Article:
Broadband Computer Company coasts to top German expo

Newcastle-based Broadband Computer Company (BCC) has spent 18 months working on COAST (Computer On A Stick), a complete software system with a number of security features that fits on a USB stick

Andy Hudson
Andy Hudson

A North East firm which creates computer systems for technophobes is jetting to Germany to launch its latest product.

Newcastle-based Broadband Computer Company (BCC) has spent 18 months working on COAST (Computer On A Stick), a complete software system with a number of security features that fits on a USB stick.

COAST has been created for those who are especially privacy conscious as it keeps location, browsing history, identity and private data safely locked away from prying eyes.

All connections are made via a virtual private network and no trail is left on the computer used.

Andy Hudson, chief operating officer for BCC, will launch the product at CeBIT, the world’s largest expo of its kind in Germany, where it has already stirred up excitement with potential investors and distributors.

Hudson said: “CeBIT is the biggest computer expo in the world and something like 300,000 people go through its doors in Hamburg over the course of five days.

“We’re not looking to sell COAST to the public but want to link up with distribution channels and we hope to find some at the event.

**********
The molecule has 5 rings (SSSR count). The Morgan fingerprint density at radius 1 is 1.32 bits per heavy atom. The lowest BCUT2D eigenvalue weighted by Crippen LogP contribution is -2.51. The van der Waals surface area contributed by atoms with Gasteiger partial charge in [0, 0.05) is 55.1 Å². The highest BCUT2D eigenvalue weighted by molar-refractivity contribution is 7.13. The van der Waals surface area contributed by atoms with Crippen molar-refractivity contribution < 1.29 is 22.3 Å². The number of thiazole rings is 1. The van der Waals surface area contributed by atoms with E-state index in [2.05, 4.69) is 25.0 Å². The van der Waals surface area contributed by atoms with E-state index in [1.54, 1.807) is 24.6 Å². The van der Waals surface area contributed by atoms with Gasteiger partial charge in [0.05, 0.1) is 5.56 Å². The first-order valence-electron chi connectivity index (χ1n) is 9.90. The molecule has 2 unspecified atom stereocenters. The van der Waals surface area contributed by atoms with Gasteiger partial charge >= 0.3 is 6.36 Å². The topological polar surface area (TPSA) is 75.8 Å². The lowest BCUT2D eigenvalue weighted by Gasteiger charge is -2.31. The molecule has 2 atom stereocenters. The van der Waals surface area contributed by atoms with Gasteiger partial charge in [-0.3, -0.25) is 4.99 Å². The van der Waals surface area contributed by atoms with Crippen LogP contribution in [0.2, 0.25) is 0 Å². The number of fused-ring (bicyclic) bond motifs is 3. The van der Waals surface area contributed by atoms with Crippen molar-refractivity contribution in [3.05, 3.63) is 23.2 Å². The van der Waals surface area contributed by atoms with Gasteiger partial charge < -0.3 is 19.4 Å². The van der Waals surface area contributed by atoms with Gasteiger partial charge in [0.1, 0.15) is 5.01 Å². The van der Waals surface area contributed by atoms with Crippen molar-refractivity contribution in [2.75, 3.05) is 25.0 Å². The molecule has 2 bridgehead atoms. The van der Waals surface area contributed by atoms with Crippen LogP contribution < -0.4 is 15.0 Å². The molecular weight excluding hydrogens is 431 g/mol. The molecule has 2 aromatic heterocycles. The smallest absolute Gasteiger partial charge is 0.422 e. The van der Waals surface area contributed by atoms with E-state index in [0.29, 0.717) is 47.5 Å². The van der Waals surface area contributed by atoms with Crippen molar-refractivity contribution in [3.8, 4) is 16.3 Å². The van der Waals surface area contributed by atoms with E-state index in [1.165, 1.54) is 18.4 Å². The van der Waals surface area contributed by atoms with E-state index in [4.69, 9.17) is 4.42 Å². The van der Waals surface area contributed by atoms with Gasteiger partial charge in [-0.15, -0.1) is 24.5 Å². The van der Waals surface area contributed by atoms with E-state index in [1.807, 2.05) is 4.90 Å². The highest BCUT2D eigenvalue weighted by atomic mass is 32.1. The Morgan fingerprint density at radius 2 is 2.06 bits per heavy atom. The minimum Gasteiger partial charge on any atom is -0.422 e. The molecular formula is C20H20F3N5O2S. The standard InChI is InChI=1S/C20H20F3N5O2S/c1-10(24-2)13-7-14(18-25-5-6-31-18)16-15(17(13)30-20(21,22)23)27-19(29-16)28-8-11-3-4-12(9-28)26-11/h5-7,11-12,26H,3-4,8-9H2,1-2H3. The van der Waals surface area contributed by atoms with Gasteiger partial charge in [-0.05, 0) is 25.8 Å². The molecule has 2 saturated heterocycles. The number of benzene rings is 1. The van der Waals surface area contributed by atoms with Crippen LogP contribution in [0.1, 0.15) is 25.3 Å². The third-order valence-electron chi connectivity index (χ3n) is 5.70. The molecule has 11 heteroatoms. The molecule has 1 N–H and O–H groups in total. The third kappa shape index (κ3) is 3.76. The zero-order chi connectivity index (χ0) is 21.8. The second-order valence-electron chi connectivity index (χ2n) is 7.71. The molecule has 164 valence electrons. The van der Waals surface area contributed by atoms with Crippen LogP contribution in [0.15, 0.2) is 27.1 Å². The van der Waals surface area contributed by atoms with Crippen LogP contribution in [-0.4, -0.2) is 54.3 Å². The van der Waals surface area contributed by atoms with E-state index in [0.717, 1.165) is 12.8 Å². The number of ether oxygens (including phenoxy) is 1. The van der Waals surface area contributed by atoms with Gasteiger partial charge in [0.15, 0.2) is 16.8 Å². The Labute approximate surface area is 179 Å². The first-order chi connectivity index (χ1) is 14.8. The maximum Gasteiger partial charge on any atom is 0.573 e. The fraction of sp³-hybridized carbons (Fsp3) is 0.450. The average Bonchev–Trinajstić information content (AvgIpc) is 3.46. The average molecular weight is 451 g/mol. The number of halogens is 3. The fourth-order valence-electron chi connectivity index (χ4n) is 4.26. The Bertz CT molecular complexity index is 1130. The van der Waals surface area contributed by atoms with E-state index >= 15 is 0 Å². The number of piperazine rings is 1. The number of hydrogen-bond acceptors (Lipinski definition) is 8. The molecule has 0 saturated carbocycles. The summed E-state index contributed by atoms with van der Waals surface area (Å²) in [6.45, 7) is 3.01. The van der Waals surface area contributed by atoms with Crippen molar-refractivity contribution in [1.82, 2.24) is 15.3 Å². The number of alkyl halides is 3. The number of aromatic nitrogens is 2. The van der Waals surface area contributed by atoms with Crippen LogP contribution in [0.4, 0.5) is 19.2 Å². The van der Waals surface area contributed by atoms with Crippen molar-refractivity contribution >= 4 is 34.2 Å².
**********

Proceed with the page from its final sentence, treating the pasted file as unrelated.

“UKTI has given us assistance to go, and we’ll be there until it closes on March 14.

“We’ve already got some partners in Germany and the UK and next week we are meeting with a big distributor in the UK who puts a lot of products into Tesco.

“We’ve picked Germany for the launch because they have a real appetite for this. A right of privacy is actually written into the German constitution, unlike here where information can be sold to the highest bidder.

“COAST is perfect for people who are concerned about people snooping in on what they are doing. You simply put in the USB stick and it opens up a desktop that works through a secure encrypted tunnel.”

BCC started life in 2007 when music and TV producer Andy Hudson, who did not use a computer until he was in his 50s, became frustrated with the workings of Microsoft’s operating systems and set about designing a more user-friendly operating system.

The seven-strong team has, since then, put all of its resources into research and development.

Initially it worked on building and raising awareness of a system called Alex, which enables the computer illiterate to get online and make the most of basic IT functions.

Revenue from Alex has been ploughed into COAST and they hope to see a return on that investment next year.

Hudson added: “We hope to see money come in from Coast in 2015 and we’re also in talks for a flotation on the Frankfurt Stock Exchange because there is so much interest in the German market for what we do.”

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